Boys played soccer with goals made from driftwood and fishing nets.

In town you will find a well stocked store and a basic palapa restaurant, says another visitor to Agua Azul.

Yet another visitors says "We tried to buy beer and CocaCola in the Agua Azul store but they were out of Coke and we were told 'the church will not let us sell beer'."

Another quote is: The one tienda in "town" has some fresh produce and usually fresh goat cheese and frozen chickens. Our personal reason for loving this place is the handmade flour tortillas that one woman in town makes when you order them.

Yet another visitor accounts "A man came to lead us to his sister's place for a meal. We crossed the village and weaved our way through goats and pigs and playing children. Each house was equipped with a solar panel. Agua Verde was immaculate and its inhabitants very friendly. We wondered why this village contrasted so much with the fishing camps we had seen. We later learned that locals were actually an indigenous group that had been assimilated into Mexican society and had recently received support from non-profit organizations for their schools, and solar plants.

A young woman named Veronica received us with a big smile. She had already started to cook us some tasty tortillas, filled with beans and White Sea bass. Her husband grabbed two limes from a tree that we squeezed over the grilled fish. Our host sat next to us and asked us many questions about the “where from” and “where to”. Their little boy ran back from the tienda with two cold sodas. Our hosts were so talkative that with our limited Spanish we had a hard time understanding everything they said.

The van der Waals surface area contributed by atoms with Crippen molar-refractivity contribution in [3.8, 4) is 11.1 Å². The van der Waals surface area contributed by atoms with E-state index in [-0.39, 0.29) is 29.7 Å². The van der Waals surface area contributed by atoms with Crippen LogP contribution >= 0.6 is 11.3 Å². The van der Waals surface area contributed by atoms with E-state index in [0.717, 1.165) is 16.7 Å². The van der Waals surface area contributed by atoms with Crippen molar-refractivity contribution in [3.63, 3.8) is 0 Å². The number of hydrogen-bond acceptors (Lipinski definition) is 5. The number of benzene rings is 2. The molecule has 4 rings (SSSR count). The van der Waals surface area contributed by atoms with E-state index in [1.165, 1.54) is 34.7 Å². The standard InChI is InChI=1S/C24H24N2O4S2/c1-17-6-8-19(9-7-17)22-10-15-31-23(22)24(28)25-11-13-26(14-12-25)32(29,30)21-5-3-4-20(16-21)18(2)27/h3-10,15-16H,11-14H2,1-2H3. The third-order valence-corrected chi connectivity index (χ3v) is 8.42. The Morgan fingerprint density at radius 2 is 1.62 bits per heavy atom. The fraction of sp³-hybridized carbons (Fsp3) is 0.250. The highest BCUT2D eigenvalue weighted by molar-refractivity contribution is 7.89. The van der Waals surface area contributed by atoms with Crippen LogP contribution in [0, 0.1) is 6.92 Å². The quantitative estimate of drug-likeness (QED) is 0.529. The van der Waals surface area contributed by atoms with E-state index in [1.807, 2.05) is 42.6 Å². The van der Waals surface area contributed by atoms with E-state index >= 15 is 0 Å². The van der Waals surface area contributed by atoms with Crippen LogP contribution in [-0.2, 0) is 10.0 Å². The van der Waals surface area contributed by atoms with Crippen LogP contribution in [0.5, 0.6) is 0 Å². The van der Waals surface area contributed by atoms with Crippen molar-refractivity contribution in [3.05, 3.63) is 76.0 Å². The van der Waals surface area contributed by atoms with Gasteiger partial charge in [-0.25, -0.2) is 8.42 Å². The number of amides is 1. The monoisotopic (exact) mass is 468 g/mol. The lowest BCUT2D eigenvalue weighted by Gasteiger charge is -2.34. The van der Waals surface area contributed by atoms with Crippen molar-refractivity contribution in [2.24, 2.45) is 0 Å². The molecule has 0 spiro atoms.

Void of a bank, like the nearby towns, Agua Azul has little Mexican money floating around.
The town needed a way of accounting for the produce, meat and animals sent to market each week. A local currency, accepted by locals was drawn up and issued to those families contributing to the weekly products sent to market. The local currency is cashed in for pesos the next week when the delivery truck arrives again or is used prior to its expiration date.

The local currency can be used for any local transaction and is accepted at the store. We presume the restaurant that visitors have mentioned accepts the local currency as well.
There have been reports of a coin or two but we have no knowledge of one.


In more recent years Agua Azul has become a place where a few visitors camp overnight or pick up supplies. We think this trend will continue through word-of-mouth. The attention from non-profit groups trying to improve life for the people of Agua Azul tells us it is a matter of time before tourism will become a factor in Agua Azul. Is it far in the future when the locals in Agua Azul cater to tourists, seeing their remote community as a tourist destination? One may only speculate, but the current visitors seem to love its non-touristy image.